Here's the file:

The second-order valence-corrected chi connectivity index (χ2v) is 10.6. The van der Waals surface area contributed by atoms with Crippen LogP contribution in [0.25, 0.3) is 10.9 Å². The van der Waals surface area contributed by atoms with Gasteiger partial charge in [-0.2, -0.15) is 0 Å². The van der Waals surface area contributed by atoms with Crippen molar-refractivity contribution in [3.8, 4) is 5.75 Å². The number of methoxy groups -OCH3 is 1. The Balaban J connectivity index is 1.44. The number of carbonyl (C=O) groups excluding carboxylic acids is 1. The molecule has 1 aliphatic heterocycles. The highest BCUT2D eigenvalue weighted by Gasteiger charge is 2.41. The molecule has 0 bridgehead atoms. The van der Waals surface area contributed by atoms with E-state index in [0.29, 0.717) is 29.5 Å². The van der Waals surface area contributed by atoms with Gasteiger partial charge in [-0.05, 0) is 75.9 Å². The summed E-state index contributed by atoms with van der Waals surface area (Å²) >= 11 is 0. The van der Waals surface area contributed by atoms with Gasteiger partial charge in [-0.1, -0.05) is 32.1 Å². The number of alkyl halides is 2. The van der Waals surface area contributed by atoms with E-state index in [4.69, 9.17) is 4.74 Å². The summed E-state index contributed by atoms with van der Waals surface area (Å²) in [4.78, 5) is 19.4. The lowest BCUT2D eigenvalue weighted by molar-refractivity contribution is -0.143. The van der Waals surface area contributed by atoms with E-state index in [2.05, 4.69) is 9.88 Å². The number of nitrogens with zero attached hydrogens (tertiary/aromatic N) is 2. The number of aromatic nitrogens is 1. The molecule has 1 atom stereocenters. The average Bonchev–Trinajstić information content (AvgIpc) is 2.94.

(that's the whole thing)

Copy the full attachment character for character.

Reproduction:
The second-order valence-corrected chi connectivity index (χ2v) is 10.6. The van der Waals surface area contributed by atoms with Crippen LogP contribution in [0.25, 0.3) is 10.9 Å². The van der Waals surface area contributed by atoms with Gasteiger partial charge in [-0.2, -0.15) is 0 Å². The van der Waals surface area contributed by atoms with Crippen molar-refractivity contribution in [3.8, 4) is 5.75 Å². The number of methoxy groups -OCH3 is 1. The Balaban J connectivity index is 1.44. The number of carbonyl (C=O) groups excluding carboxylic acids is 1. The molecule has 1 aliphatic heterocycles. The highest BCUT2D eigenvalue weighted by Gasteiger charge is 2.41. The molecule has 0 bridgehead atoms. The van der Waals surface area contributed by atoms with E-state index in [0.29, 0.717) is 29.5 Å². The van der Waals surface area contributed by atoms with Gasteiger partial charge in [-0.05, 0) is 75.9 Å². The summed E-state index contributed by atoms with van der Waals surface area (Å²) >= 11 is 0. The van der Waals surface area contributed by atoms with Gasteiger partial charge in [-0.1, -0.05) is 32.1 Å². The number of alkyl halides is 2. The van der Waals surface area contributed by atoms with E-state index in [4.69, 9.17) is 4.74 Å². The summed E-state index contributed by atoms with van der Waals surface area (Å²) in [4.78, 5) is 19.4. The lowest BCUT2D eigenvalue weighted by molar-refractivity contribution is -0.143. The van der Waals surface area contributed by atoms with E-state index in [2.05, 4.69) is 9.88 Å². The number of nitrogens with zero attached hydrogens (tertiary/aromatic N) is 2. The number of aromatic nitrogens is 1. The molecule has 1 atom stereocenters. The average Bonchev–Trinajstić information content (AvgIpc) is 2.94.